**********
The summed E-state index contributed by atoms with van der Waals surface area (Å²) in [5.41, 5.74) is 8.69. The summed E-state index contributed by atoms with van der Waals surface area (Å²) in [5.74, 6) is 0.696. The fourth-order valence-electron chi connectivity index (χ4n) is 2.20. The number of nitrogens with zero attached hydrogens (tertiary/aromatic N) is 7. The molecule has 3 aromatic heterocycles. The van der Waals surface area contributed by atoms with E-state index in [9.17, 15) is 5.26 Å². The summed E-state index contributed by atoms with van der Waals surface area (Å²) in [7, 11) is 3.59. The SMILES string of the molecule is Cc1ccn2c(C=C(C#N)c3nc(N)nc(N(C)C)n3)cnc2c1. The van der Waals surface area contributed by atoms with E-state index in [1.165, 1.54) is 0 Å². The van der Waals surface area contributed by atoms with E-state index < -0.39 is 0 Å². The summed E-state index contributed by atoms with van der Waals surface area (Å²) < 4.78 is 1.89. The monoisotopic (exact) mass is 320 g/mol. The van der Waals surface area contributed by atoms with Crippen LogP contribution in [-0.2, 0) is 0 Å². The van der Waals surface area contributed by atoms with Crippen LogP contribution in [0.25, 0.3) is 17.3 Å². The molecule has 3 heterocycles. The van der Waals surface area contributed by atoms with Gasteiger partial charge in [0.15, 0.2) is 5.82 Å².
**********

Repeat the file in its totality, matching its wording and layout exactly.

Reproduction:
The summed E-state index contributed by atoms with van der Waals surface area (Å²) in [5.41, 5.74) is 8.69. The summed E-state index contributed by atoms with van der Waals surface area (Å²) in [5.74, 6) is 0.696. The fourth-order valence-electron chi connectivity index (χ4n) is 2.20. The number of nitrogens with zero attached hydrogens (tertiary/aromatic N) is 7. The molecule has 3 aromatic heterocycles. The van der Waals surface area contributed by atoms with E-state index in [9.17, 15) is 5.26 Å². The summed E-state index contributed by atoms with van der Waals surface area (Å²) in [7, 11) is 3.59. The SMILES string of the molecule is Cc1ccn2c(C=C(C#N)c3nc(N)nc(N(C)C)n3)cnc2c1. The van der Waals surface area contributed by atoms with E-state index in [1.165, 1.54) is 0 Å². The van der Waals surface area contributed by atoms with E-state index < -0.39 is 0 Å². The summed E-state index contributed by atoms with van der Waals surface area (Å²) < 4.78 is 1.89. The monoisotopic (exact) mass is 320 g/mol. The van der Waals surface area contributed by atoms with Crippen LogP contribution in [-0.2, 0) is 0 Å². The van der Waals surface area contributed by atoms with Crippen LogP contribution in [0.25, 0.3) is 17.3 Å². The molecule has 3 heterocycles. The van der Waals surface area contributed by atoms with Gasteiger partial charge in [0.15, 0.2) is 5.82 Å².